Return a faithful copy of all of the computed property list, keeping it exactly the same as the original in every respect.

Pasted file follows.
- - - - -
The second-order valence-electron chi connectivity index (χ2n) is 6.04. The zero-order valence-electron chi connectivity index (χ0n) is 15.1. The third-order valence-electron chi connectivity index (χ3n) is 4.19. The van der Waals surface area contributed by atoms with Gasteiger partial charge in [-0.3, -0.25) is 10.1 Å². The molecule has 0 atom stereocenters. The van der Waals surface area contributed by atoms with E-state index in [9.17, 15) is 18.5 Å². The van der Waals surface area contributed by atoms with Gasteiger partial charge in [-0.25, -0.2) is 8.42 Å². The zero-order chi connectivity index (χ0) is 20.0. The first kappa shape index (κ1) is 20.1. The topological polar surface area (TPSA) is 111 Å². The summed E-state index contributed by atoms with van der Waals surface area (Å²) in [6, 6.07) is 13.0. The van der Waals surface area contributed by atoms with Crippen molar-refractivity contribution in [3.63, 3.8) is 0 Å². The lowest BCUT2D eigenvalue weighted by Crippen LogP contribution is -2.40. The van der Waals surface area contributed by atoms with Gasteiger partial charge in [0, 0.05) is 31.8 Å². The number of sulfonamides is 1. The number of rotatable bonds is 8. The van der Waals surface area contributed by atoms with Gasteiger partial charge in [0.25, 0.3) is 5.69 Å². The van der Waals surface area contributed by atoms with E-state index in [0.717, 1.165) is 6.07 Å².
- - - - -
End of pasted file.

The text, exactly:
The second-order valence-electron chi connectivity index (χ2n) is 6.04. The zero-order valence-electron chi connectivity index (χ0n) is 15.1. The third-order valence-electron chi connectivity index (χ3n) is 4.19. The van der Waals surface area contributed by atoms with Gasteiger partial charge in [-0.3, -0.25) is 10.1 Å². The molecule has 0 atom stereocenters. The van der Waals surface area contributed by atoms with E-state index in [9.17, 15) is 18.5 Å². The van der Waals surface area contributed by atoms with Gasteiger partial charge in [-0.25, -0.2) is 8.42 Å². The zero-order chi connectivity index (χ0) is 20.0. The first kappa shape index (κ1) is 20.1. The topological polar surface area (TPSA) is 111 Å². The summed E-state index contributed by atoms with van der Waals surface area (Å²) in [6, 6.07) is 13.0. The van der Waals surface area contributed by atoms with Crippen molar-refractivity contribution in [3.63, 3.8) is 0 Å². The lowest BCUT2D eigenvalue weighted by Crippen LogP contribution is -2.40. The van der Waals surface area contributed by atoms with Gasteiger partial charge in [0, 0.05) is 31.8 Å². The number of sulfonamides is 1. The number of rotatable bonds is 8. The van der Waals surface area contributed by atoms with Gasteiger partial charge in [0.25, 0.3) is 5.69 Å². The van der Waals surface area contributed by atoms with E-state index in [0.717, 1.165) is 6.07 Å².